Watch Don Garlits fire up his old Chrysler V8-powered air raid siren

Air raid sirens aren’t in use like they used to be. At least, as it relates to war-time activity. There was a time, however, when residents in certain parts of this country might hear a terrifying wail. These sirens were in place to warn of any pending attacks. And the sound they produce needs to travel far. So old-school air raid sirens were powered by car engines. And old-school drag racing legend Don Garlits has one in his Drag Racing Museum.

This clip is old. The Internet says its from 1997 but for some reason the voiceover work and music make it feel even older than that. Regardless, Don Garlits takes the host of the video (Robbie Coltrane, AKA Hagrid) for a look at his vintage Chrysler V8-powered air raid siren. The two make sure the mill is in working order, give it some juice, then fire the whole thing up. Earlier, Garlits said the siren could send its song out over 25 miles. So why not fire it up in a garage?

It’s a unique piece of history. Loudly unique. I wonder what one of these would sound like with a supercharger?

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9 responses to “Watch Don Garlits fire up his old Chrysler V8-powered air raid siren”

  1. Batshitbox Avatar

    It can be heard 25 miles away *in Florida*. To understand how sound travels so far in the Sunshine State, take a gander at the convoluted mountain road to central Florida’s highest point, Sugarloaf Mountain, dominating the peninsula at 312 feet above sea level, a mere 50 feet lower than the panhandle’s Britton Hill (which, face it, might as well be in Alabama.)

    If you miss the apex on that one, you must be dead.

  2. Sjalabais Avatar

    How can they film this without proper hearing protection? Yikes! We still got sirens around and they are tested occasionally. It’s quite impressive, and with the cultural ballast this particular sound has, you’ll be inclined to take it serious.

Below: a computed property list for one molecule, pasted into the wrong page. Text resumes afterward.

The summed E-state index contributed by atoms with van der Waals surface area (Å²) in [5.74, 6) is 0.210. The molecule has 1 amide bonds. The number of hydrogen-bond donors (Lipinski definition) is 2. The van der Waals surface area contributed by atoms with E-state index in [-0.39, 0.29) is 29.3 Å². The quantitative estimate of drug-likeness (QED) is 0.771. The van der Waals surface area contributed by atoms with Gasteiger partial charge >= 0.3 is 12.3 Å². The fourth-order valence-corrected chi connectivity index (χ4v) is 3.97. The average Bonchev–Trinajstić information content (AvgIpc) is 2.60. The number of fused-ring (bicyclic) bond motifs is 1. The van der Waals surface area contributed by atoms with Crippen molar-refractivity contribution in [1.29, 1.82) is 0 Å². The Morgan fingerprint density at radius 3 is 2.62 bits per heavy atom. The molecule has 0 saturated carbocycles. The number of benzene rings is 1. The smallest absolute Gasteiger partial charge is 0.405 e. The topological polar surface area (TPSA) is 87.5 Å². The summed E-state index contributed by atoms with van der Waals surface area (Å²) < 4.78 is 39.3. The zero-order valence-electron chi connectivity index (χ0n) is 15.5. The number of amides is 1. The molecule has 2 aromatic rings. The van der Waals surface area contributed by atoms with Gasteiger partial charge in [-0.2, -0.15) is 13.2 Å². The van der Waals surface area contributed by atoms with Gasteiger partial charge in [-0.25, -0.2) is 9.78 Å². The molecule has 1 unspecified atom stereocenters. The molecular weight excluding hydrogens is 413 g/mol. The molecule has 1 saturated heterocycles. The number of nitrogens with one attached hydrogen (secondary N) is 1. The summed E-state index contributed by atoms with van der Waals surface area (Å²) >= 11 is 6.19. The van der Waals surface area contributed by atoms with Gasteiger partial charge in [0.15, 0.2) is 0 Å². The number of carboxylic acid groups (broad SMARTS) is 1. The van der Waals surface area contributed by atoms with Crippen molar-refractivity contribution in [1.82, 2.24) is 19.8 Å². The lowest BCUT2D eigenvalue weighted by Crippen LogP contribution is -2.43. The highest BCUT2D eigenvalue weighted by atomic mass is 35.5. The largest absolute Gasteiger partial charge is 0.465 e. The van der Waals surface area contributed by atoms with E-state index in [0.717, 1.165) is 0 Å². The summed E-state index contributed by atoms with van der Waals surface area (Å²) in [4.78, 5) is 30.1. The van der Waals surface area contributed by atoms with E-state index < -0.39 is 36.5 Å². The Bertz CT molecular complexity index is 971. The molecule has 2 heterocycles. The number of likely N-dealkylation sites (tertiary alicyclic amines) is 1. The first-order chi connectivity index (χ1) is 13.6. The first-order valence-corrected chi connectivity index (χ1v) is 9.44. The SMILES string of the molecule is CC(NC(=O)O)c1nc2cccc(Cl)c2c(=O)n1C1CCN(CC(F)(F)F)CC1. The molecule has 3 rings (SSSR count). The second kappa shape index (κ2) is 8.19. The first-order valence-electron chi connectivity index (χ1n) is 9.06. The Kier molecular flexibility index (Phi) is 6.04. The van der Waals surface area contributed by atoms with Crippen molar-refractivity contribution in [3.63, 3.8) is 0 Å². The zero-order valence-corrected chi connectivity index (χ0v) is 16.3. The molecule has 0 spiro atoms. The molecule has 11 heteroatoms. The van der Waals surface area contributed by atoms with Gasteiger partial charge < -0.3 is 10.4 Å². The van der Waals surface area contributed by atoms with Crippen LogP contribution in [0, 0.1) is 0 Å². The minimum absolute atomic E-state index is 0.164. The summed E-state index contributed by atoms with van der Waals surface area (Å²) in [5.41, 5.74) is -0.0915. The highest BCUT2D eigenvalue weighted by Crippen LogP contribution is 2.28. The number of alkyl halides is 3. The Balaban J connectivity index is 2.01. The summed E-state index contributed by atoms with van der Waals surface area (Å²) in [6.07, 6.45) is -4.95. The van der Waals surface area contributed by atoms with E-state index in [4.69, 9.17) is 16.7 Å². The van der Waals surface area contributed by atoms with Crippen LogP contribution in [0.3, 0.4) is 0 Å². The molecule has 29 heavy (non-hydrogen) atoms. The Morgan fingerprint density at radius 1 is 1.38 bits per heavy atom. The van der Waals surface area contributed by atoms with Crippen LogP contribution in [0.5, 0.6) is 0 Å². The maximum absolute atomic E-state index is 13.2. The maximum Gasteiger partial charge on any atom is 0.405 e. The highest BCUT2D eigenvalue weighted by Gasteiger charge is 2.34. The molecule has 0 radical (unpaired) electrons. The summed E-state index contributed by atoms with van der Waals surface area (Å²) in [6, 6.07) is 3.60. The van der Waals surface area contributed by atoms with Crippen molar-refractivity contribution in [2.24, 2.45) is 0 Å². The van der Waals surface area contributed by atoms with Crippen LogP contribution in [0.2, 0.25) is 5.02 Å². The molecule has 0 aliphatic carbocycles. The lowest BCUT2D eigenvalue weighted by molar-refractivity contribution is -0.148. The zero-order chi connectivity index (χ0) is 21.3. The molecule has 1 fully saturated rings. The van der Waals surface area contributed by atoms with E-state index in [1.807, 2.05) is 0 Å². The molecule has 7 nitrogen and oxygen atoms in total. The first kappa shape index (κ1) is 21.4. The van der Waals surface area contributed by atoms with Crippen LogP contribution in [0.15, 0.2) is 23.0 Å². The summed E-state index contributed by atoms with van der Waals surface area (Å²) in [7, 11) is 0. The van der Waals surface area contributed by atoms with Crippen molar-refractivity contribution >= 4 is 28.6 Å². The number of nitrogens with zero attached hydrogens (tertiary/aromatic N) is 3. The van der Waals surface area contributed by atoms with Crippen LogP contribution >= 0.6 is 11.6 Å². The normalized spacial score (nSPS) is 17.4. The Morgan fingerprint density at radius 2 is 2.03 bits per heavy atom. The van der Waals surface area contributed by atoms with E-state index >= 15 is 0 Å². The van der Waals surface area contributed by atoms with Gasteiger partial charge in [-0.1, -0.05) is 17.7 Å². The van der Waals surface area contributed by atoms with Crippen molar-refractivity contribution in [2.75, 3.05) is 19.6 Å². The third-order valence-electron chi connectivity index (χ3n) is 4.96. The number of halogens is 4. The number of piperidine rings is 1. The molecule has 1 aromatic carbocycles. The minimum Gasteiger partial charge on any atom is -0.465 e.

Many European countries have in recent years updated their desaster preparedness rules. Guidelines on the amount of water, food, medicines and a radio have been put out that have lead to fair amount of discussion. My city friends think it is hard to meet these guidelines, while we are prepared to survive in the house for at least ten days (more by accident and remote location; no preppers here).

  3. Scoutdude Avatar

    Very cool, I’ve known about these for many years but have never seen one running and how it was hooked up with a manually engaged clutch to start the horn. I do remember the air raid sirens when I was a kid, there were periodic tests. I don’t know that those were the Hemi powered units. I’m pretty sure they were an array of horns in a circle to point every direction at once. I remember it was unnervingly loud if you were near it when they started the test.

  4. salguod Avatar

    A friend of mine has built a rat rod several years ago and went looking for an old school hemi for it. The Craigslist ad said this engine had something like 40 or 50 hours on it. Turns out it was a recently decommissioned air raid siren engine and had only been run for the periodic tests. Then he found an army surplus Chrysler 727 transmission brand new, still in the crate. So he ended up with an old but essentially brand new drive train.

    1. Jeff Glucker Avatar
      Jeff Glucker

      That… is fantastic.

  5. outback_ute Avatar

    A bit different from the fire brigade siren that used to be tested every Sunday when I was growing up in a small town (only a couple of blocks from the station)

    1. Jeff Glucker Avatar
      Jeff Glucker

      And different from what I believe is the Tsunami siren I would hear tested when I lived closer to the beach.

  6. 0A5599 Avatar

    Yes, from 1997. Here’s a better-quality transfer of the whole episode.

  7. nanoop Avatar

    I was reminded by this that there was something called Atomic Toaster. Next article about mercury steam engines please!